• How the Independent Art Fair Is Changing the Game

    Date posted: March 4, 2016 Author: jolanta
    Photo: Courtesy of Spring Studios. Vogue
    Photo: Courtesy of Spring Studios. Vogue

    The Independent art fair will host its seventh iteration this weekend in a light-bathed hall at Spring Studios, the Tribeca event venue/production house/soon-to-be members club best known to the fashion world as the setting for the Calvin Klein show. It’s the first time since the fair was founded in 2010 that Independent will not occupy its original, more intimate space on West 22nd Street, which was previously home to the Dia Art Foundation (and, again for the fashion crowd, where Rodarte shows each season). But its organizers, including cofounders Elizabeth Dee and Darren Flook, promise that Independent will remain true to its curated roots. The fair will still house fewer than 50 booths, with each gallery presenting thoughtfully conceived mini exhibitions. “If we accept that fairs are a necessary evil, then we should at least try to make them more interesting,” says Independent creative advisor Matthew Higgs. “Instead of a trade fair, we’re trying to approximate what artists can do in galleries.”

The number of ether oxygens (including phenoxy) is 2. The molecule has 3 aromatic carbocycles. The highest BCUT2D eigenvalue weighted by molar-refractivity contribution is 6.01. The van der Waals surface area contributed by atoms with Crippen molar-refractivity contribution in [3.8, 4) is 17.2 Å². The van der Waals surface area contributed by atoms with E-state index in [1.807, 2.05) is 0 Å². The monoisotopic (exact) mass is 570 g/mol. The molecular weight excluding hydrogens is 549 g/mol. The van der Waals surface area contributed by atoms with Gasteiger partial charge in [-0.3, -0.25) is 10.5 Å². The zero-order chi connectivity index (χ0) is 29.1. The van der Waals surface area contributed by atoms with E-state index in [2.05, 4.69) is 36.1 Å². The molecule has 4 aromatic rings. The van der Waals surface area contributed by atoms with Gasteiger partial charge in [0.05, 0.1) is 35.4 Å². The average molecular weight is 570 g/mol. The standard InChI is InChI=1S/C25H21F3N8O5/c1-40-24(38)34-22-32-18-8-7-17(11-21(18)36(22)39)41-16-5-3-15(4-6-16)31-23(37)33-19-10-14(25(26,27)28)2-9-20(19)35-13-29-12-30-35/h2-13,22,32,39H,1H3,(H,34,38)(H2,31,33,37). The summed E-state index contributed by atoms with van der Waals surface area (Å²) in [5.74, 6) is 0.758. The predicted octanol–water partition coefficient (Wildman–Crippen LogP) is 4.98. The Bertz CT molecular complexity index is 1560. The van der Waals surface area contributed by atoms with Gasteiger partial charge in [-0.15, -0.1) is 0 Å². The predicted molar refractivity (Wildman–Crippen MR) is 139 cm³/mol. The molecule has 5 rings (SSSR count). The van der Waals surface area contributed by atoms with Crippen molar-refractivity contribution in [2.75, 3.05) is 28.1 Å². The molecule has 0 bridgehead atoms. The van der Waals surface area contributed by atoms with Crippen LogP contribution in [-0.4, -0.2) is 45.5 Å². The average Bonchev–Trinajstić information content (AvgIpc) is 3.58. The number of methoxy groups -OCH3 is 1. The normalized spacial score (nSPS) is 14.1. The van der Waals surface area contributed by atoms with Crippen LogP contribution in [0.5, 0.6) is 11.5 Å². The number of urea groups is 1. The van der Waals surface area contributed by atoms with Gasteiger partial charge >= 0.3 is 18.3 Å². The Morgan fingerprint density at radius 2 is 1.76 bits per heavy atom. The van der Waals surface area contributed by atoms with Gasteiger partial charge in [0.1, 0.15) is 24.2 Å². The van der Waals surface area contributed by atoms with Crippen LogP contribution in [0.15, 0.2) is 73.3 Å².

The continuity between the booths at Independent and the galleries themselves is as appealing to dealers as it is for the rest of us. Mitchell-Innes & Nash, which has in the past shown at the Armory and ADAA shows and which will present at Independent for the first time this year, is showing a solo booth of sculpture and paintings  by performance artist Pope.L. “The gallery schedule is booked through at least 2017,” says Lucy Mitchell-Innes, referring to her West 26th Street space. “This is a mini show.” Taylor Trabulus, director of the understated Martos Gallery, agrees: “We think of Independent as more of a show than an art fair.” Martos will show work by artists experimenting in new mediums this weekend, including wallpaper by Michel Auder and sculptural chairs from painter Jess Fuller. Adam Lindemann’s Venus Over Manhattan gallery is bringing a solo booth of early work by California artist Peter Saul.

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